Friday, August 26, 2016


I have a secret to share. I can share it with you now that I'm about to go home. Here's my secret: Every single day that I've been away I thought about home. Every single day in Peru I've had at least one moment a day where I grow melancholic and miss my home. Maybe it was a food I missed or a person I hadn't spoken to in awhile. I'd always have one moment (maybe longer) where I'd think about home and miss it intensely.

Which is fair. Dallas is incredibly valuable to me. I was born and raised there. My family's there. My friends are all there. Every time I think I know Dallas it surprises me. From the new Arts District to White Rock Lake I missed that place, my home.

At first I thought I was being ungrateful for missing home. I thought that part of me would much rather be home than here in Peru. I wasn't wrong. But it's not wrong to feel that way. Part of leaving a loving home is missing it when you're gone. Once I accepted this feeling of loss home became some sort of end goal. At the end of everything I would come home. I would return triumphant and change the world. Which.... is a little grandiose. I day dreamed too often this year of coming back. When I read the news sometimes I felt like I needed to be back. I needed to mourn with my country, my state, my city, my home, my friends. Other times I felt like I'd done enough and seen enough. There was no further purpose to being in Peru. I could go home and call my YAV year a success. That was in January. When I traveled I often thought about how close I was to going home. I had to shut that thought out of my mind or else I would never enjoy myself on Copacabana beach in Rio de Janeiro. 

Home occupies a strange place in my head: a weird amalgam of daydreams, memories, and sensations. Home is where the State Fair and their fried twinkles are. Home is where my dog Loki rests. Home is where chlorinated pools are the best way to cool off on a hot day. Home is where the tacos are fresh, margaritas can't be compared, and some of the best sunsets are. Now, at the end of everything home is... well, it's home. 

But I have another home now too. A home in Moyo. A home where movies cost 3 soles on Monday, Tuesday, and Wednesday nights. A home where soccer games on Friday end in 2 soles bets. A home where Mama might cook every meal but at least once a month I get to try something new (and shrivel under her watchful gaze as I potentially ruined her kitchen.) I have a second home. Truthfully I consider many places home: the USA, the State of Texas, Dallas, Marl Germany, Moyobamba Peru.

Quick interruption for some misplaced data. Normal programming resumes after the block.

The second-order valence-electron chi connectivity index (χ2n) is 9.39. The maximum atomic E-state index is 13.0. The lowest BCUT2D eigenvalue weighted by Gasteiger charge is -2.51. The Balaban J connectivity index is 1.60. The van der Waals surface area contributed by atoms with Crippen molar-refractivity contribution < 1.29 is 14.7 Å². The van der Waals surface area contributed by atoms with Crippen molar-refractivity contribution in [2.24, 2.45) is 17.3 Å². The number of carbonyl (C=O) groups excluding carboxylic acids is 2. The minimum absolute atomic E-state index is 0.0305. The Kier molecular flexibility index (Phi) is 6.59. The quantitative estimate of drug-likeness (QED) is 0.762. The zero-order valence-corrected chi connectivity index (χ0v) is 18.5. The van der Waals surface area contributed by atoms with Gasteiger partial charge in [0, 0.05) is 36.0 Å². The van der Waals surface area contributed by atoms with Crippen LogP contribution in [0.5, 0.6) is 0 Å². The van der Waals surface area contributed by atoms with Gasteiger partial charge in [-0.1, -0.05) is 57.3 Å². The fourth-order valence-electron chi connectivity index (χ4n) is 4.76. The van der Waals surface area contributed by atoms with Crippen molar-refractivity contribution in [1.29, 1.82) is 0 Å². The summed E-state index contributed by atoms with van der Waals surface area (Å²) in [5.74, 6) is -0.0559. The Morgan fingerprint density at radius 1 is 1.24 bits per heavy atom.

Home then, as we all probably know, is where you feel loved. We have people who surround us and show us they love us. We feel at home. Safe. Logic follows that if God loves us then God is home. The semantics are so vague though there's plenty of room to argue. I think it's better to say: Home can be made anywhere on this world, so long as you have love. 

I have lots of love for Moyobamba. I'd even say in the most cliched way possible "I left a bit of myself there." But now it's time to return to my first home. It's time to go back. I have had the greatest adventure of my young life (thus far) and am unlikely to forget it. I hope you have enjoyed reading about the adventures. I've enjoyed living them. I have to go now. I have a plane to catch. If you see me around feel free to ask me about my YAV year! I'd be happy to tell you. To all my friends and family who have patiently waited for me: I'll see you all soon!

Thanks to everyone for reading! Have a good life! 

- Daniel -


  1. It was great having you here Daniel. Thanks for being a part of our life. (Richard)

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